WASHINGTON—A nonprofit physicians organization is suing two federal agencies for ignoring a healthier alternative to the confusing MyPyramid nutritional diagram, despite skyrocketing obesity and diabetes rates.  

In a lawsuit filed in the U.S. District Court for the District of Columbia, the Physicians Committee for Responsible Medicine says the U.S. Department of Agriculture and U.S. Department of Health and Human Services violated federal law by failing to respond to a PCRM petition offering a simple, plant-based alternative, the Power Plate, to MyPyramid.

“We are asking the government to protect the average American, not special agribusiness interests,” says PCRM nutrition education director Susan Levin, M.S., R.D. “MyPyramid is confusing, and it recommends meat and dairy products despite overwhelming evidence that these foods are unnecessary and unhealthy. Research shows the Power Plate is a better choice, and it’s simple enough that a child could follow it.”

Since the first Food Pyramid was introduced nearly two decades ago, obesity and diabetes have become commonplace. About 27 percent of young adults are now too overweight to qualify for military service, and an estimated one in three children born in 2000 will develop diabetes.

To address the worsening epidemics of obesity and diet-related diseases, the lawsuit says that USDA and HHS should exercise their joint authority under the National Nutrition Monitoring & Related Research Act to withdraw the MyPyramid diagram and adopt the Power Plate food diagram and dietary guidelines.

The colorful, user-friendly Power Plate graphic is based on current nutrition research showing that plant-based foods are the most nutrient-dense and help prevent chronic diseases. The graphic depicts a plate divided into four new food groups: fruits, grains, legumes, and vegetables. There are no confusing portion sizes and food hierarchies to follow; the Power Plate simply asks people to eat a variety of all four food groups each day. A website, ThePowerPlate.org, offers more information on plant-based diets.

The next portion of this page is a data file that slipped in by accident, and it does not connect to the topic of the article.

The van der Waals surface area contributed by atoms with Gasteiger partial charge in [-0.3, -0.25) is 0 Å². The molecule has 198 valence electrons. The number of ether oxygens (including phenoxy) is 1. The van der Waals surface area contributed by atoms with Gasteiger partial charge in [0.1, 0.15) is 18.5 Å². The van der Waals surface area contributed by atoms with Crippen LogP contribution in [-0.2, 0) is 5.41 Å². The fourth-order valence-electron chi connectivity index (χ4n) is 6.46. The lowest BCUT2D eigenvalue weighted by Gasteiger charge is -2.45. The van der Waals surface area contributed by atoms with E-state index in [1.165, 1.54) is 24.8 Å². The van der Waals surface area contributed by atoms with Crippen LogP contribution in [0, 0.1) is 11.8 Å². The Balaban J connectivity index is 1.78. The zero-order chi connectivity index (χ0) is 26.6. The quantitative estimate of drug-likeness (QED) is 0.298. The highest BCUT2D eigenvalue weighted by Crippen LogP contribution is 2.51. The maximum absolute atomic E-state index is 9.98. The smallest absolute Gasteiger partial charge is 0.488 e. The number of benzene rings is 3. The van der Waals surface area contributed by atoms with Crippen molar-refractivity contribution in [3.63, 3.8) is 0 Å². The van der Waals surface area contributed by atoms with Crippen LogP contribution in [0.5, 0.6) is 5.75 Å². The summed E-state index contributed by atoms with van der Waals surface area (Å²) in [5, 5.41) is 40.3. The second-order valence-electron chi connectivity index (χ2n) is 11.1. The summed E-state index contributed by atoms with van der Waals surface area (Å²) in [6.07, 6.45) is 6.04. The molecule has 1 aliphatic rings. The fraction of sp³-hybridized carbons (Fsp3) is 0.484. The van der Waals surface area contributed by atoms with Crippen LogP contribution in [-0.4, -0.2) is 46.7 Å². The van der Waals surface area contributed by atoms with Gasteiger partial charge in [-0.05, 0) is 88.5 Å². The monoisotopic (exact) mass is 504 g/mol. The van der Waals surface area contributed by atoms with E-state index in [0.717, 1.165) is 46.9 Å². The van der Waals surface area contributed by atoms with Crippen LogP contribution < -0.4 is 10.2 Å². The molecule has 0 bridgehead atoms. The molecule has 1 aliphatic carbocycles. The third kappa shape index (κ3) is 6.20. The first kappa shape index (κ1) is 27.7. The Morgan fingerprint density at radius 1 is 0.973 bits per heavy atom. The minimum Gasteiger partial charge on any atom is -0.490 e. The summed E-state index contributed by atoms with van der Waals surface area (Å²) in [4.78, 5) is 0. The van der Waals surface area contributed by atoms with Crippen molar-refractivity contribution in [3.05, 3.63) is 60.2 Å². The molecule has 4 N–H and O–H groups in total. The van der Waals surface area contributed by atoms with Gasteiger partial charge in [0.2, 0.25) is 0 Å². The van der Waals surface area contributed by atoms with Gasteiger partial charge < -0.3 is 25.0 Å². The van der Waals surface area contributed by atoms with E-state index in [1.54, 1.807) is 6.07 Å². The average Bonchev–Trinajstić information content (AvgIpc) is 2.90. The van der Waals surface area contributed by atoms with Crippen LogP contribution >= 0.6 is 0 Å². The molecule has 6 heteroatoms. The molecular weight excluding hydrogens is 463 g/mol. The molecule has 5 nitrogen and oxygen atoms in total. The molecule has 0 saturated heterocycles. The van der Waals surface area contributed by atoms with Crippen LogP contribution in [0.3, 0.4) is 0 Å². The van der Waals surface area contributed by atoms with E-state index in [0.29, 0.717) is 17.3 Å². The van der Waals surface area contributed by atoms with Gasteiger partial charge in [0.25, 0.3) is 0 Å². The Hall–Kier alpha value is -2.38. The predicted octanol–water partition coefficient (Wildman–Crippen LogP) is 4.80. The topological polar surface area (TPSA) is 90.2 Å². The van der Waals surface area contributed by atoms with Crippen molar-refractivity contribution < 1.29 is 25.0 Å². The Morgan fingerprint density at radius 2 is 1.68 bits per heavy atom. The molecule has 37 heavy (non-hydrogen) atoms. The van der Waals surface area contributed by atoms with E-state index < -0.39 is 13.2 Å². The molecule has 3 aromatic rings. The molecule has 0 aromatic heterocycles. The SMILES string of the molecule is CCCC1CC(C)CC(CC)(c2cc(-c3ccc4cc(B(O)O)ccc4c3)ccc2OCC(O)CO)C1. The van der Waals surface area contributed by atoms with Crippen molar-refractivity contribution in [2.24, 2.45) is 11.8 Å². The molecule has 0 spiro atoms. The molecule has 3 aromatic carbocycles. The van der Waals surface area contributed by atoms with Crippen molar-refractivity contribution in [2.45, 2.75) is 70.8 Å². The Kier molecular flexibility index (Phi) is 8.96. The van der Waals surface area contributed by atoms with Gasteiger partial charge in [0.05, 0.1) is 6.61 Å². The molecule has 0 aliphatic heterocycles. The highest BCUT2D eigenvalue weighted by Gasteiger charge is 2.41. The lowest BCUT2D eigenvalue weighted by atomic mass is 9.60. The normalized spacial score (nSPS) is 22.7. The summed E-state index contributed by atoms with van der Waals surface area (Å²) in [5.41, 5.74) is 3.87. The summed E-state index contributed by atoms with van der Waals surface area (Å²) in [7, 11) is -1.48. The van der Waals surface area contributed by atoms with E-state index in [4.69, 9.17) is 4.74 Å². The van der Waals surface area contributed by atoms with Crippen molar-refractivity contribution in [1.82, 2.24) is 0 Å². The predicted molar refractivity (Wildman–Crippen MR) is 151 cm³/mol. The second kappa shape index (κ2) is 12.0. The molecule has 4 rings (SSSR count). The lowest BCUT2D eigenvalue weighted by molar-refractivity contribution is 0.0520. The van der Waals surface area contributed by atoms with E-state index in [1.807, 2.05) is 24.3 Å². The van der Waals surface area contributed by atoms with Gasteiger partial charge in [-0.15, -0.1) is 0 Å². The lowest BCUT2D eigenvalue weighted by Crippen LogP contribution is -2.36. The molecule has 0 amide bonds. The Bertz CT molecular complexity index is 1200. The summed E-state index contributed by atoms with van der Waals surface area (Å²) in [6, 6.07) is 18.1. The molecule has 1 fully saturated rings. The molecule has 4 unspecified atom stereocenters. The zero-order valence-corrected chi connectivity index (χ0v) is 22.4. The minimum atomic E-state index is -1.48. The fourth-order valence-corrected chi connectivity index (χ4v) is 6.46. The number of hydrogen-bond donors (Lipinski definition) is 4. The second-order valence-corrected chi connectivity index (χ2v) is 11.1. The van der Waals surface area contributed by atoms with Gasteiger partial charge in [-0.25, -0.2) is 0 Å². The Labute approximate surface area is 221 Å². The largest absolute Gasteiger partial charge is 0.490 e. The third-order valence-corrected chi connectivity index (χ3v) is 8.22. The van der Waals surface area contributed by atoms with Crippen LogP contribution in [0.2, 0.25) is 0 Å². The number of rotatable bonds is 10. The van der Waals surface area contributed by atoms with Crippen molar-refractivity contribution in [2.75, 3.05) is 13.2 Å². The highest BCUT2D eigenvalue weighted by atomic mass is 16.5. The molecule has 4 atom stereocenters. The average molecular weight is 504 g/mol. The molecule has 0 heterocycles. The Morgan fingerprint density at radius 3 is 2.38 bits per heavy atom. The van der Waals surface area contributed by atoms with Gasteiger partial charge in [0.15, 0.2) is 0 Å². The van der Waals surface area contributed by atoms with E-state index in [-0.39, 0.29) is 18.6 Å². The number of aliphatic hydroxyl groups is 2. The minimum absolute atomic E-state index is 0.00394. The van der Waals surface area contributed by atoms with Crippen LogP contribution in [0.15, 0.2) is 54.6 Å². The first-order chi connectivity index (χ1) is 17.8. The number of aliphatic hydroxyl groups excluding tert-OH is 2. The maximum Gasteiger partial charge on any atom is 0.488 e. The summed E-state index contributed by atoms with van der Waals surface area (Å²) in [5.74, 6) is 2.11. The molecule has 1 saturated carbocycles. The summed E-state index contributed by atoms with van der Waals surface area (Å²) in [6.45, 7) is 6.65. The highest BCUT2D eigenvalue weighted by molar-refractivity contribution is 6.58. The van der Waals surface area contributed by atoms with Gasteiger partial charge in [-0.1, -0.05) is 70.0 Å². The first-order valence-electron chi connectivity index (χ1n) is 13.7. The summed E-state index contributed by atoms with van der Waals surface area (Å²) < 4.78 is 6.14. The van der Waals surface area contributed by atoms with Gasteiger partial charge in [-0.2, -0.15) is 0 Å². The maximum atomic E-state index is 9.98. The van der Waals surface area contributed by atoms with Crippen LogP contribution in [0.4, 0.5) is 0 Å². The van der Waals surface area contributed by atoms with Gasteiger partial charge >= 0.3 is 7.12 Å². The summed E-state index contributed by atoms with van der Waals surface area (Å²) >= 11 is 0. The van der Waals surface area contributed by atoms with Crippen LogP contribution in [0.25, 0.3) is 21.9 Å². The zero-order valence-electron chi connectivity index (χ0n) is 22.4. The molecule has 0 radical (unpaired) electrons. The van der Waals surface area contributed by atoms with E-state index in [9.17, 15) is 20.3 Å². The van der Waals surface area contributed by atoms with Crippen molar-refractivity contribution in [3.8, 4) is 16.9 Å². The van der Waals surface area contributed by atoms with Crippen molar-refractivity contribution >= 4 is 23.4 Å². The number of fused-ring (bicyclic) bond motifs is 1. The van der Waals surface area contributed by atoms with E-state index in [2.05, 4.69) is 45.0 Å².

For a copy of PCRM’s legal complaint or to schedule an interview with Susan Levin, M.S., R.D., contact Vaishali Honawar at 202-527-7339 orvhonawar@pcrm.org.

Founded in 1985, the Physicians Committee for Responsible Medicine is a nonprofit health organization that promotes preventive medicine, conducts clinical research, and encourages higher standards for ethics and effectiveness in research.

URL:  http://www.pcrm.org/news/doctors_sue_usda_hhs_ignoring_healthy_alternative_mypyramid_110106.html

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Diabetes? Not on a Plant-Based Diet!

Posted by Jenn on December 21, 2010


(Source: By: Silvie Celiz; 11.01.10; Original URL: http://hlifemedia.com/2010/11/diabetes-not-on-a-plant-diet/)

Nearly 24 million children and adults in the Unites States have diabetes. That is not counting the 57 million Americans that have pre-diabetes and are at risk of developing type 2 diabetes, and the other 5.7 million who don’t know they have it. The American Heart Association estimates that 59.7 million Americans 20 years and older have pre-diabetes, a condition that more than doubles the risk of death due to heart attack. The worse part is that the death rates due to diabetes continue to increase since 1987. Here is the good news: Type 2 diabetes and pre-diabetes can be reversed with NO DRUGS by getting informed and adopting a plant-based diet.

Heart disease and stroke are the number one causes of death and disability among people with type 2 diabetes. In fact, at least 65% of people with diabetes die from some form of heart disease or stroke. It’s astonishing that the national cost of diagnosed diabetes in the United States is $174 billion, with direct medical costs reaching around $116 billion, and that the total diabetes-related cost could exceed $218 billion (just in the U.S.), while all these can be prevented by your food choices. The most common form of diabetes is type 2, and practitioners like Dr. Gabriel Cousens have confirmed that it can be reversed and prevented simply by eating an unprocessed, vegan, whole foods, plant-based diet with a high emphasis on live (raw) foods. That simple. Diabetes can easily be reversed and your body healed if you change your lifestyle.

So, what is diabetes exactly? Diabetes is a metabolic disorder by which the body does not produce or properly use insulin. Insulin is a hormone that allows the body to use glucose for energy. The body produces glucose from the food you eat.  Diabetes can also be described as an ongoing inflammation, which can affect all organs. Research from scientists at the University of California, San Diego, and Switzerland’s University of Fribourg discovered that inflammation provoked by immune cells calledmacrophages leads to insulin resistance and then to type 2 diabetes. We might want to watch foods that contain gluten (especially the very popular vegan protein seitan, which is pure gluten) because it is pro-inflammatory. In the long term, the development of diabetes can damage your eyes, kidneys, nerves, and heart. Read the rest of this entry »